OK: From around that time, issues of what position a person took—subjectivity, or how things would change depending on where you stood—came to the fore. Things went in a more and more subjective direction, and it turned into a method of mixing subjective and objective positions as you pushed things along.

KT: That’s still an important issue today.

OK: People still believed that “the truth exists” up to about the beginning of the ’70s, around the time of Summer in Narita. You tried to express things based on how realistic they were. Ontologically speaking, the idea was that “reality exists.” Somewhere people got the idea that if a person chased [reality], it would have something to tell them. So it was very objectivist. But that way of thinking started to collapse in the 1970s. You started to consider how things would respond differently depending your stance. If you change your own point of view then something different might appear. So when you ask, “Is that the truth?” it might not be. A kind of relativism developed, or a parallel way of thinking about things.

KT: That became more and more obvious.

OK: This extreme subjectivity became another problem as the years went by. It’s very dangerous. Put that on a world-wide scale and you get all sorts of people thinking, “what I see is the truth and everything else is wrong!” The potential to fall into a very self-righteous state of mind is always hiding in there.


KT: It takes you right into a dead end. You have to break through that perspective. You’re handling your own subjective ideas, but the reality is in fact beyond that. I think Hara Kazuo’s films make you consider that point. You worked as cinematographer for the “Image” section of Hara’s A Dedicated Life (“Zenshin shosetsuka,” 1994). How did you come to undertake that job?

OK: Until then Hara had always run the camera and done the interviews all by himself. I think producer Kobayashi Sachiko and one more staff member were usually with him, but Hara himself basically controlled how the film would proceed. I thought that was very interesting in itself. But in A Dedicated Life he came up with the idea to turn that upside down. He wanted to use actors to create an imaginary world based on Inoue Mitsuharu. Up to then he may have been able to pursue his own world running the camera by himself, but when he tried to objectively imagine another person’s “world,” I think he saw that it would be difficult to create conditions like that while still peeking through the camera. He had been my assistant on some TV work some time back, so he told me about his plan and asked me to join.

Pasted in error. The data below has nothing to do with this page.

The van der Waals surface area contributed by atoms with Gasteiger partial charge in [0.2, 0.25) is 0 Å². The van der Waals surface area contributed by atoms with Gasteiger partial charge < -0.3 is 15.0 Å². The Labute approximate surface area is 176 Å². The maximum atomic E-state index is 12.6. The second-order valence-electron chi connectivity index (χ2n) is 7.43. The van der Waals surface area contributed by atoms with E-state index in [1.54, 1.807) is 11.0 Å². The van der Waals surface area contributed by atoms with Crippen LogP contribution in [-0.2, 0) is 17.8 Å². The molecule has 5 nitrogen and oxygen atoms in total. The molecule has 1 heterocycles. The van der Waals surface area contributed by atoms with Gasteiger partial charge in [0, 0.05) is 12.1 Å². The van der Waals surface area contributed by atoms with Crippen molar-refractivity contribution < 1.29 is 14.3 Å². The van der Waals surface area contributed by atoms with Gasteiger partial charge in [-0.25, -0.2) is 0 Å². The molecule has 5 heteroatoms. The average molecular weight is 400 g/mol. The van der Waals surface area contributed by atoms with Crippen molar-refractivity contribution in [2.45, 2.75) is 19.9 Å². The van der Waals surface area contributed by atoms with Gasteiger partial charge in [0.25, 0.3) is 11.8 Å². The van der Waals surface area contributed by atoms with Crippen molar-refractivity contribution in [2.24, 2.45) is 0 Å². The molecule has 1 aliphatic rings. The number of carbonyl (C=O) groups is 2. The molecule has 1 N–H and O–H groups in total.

KT: Wasn’t the goal of that film to depict the protagonist, Inoue Mitsuharu’s, tendencies to fictionalize things?

OK: What’s interesting about Inoue is the fact that he takes fiction and truth, or reality, and mixes them all up, to the point that some even used to call him “Mitsuharu the Liar” at one time. He looks at things through his own filter. That is part of an author’s right, you could say. It’s one method that’s always at their disposal. So nobody really knows the truth. Some people say, “If Mitsuharu said it then it’s a lie,” and that might be true, but we wanted to trace what he said and create a scene based on it. To achieve that, I tried messing up the color in that one section.

I thought that everything there was a fiction that Mitsuharu had created with Hara as his accomplice, so I wanted to change everything, including the interviews, into a different color from what Mitsuharu’s world had looked like up to then. By the way, there’s footage from a PR film at Gunkanjima Island, I think, that was taken by the coal mine. We used that in the film in black and white. The original was also black and white, so we just used it as is. You could say that this is a document with a certain historical value. On the other hand, the “Inoue Mitsuharu’s world” that we were trying to create was a world of images seen through his eyes.

So what I wanted to do was to change the color in that world—to leave color in, but change it. In the end, though, Hara put it all in black and white. I argued against that. I used several filters to deepen the color, but there was still color there. It was a world that developed through Inoue and the staff’s combined subjective filters. I wanted to show that this wasn’t a “black and white” world that had once been objective and real.

There are also some “made-up” photos in the film, for example pictures from Inoue’s childhood or photos of a girl he had liked back then. But the photos of that girl were produced as part of the movie and actors were used in them. So I was shocked that they were used in black and white, as if it was to say that the girl was once part of the real world. If we had black and white photos of something that did exist once it would have been OK to use them, but in this case we’re supposed to be wondering if that girl actually did or didn’t exist. It may have been just part of Inoue Mitsuhiro’s one-sided imagination, an image he created himself. To him it’s real, of course. From the instant he says something it becomes real, regardless of the objective truth. But I didn’t think the photo should be in black and white as if that world really existed. The way Hara and I interpreted things was totally different. Well, I still do see him regularly... but anyway, things like that happen.

KT: So you had some disagreements over how to deal with fiction.

OK: That’s right. After all, fiction is fiction. Fiction is about creating things by passing them through a filter. That’s not the same as thing as lying. Fiction is something that has to pass through a thick filter of imagination before it seeps out at the end. I think that’s different from an author subjectively cutting up things that really did exist. I wanted to show that difference.

KT: I see what you mean. Hara was the author in this case, but I sensed that the position he took was a little uncomfortable.

OK: The reason I don’t really like that film is that I have this feeling Hara was lying somewhere along the way. Even if you don’t say he lied, he still avoided probing into things deeply enough. He was sort of deceptive. For some reason I still get stuck on that. If you could clearly see that it was Inoue Mitsuharu’s imagination, something different from reality, then it would be fine. But Hara kept using Inoue, getting him to say, “This is real.” I feel like he took one creator, one person’s imagination, and disgraced it.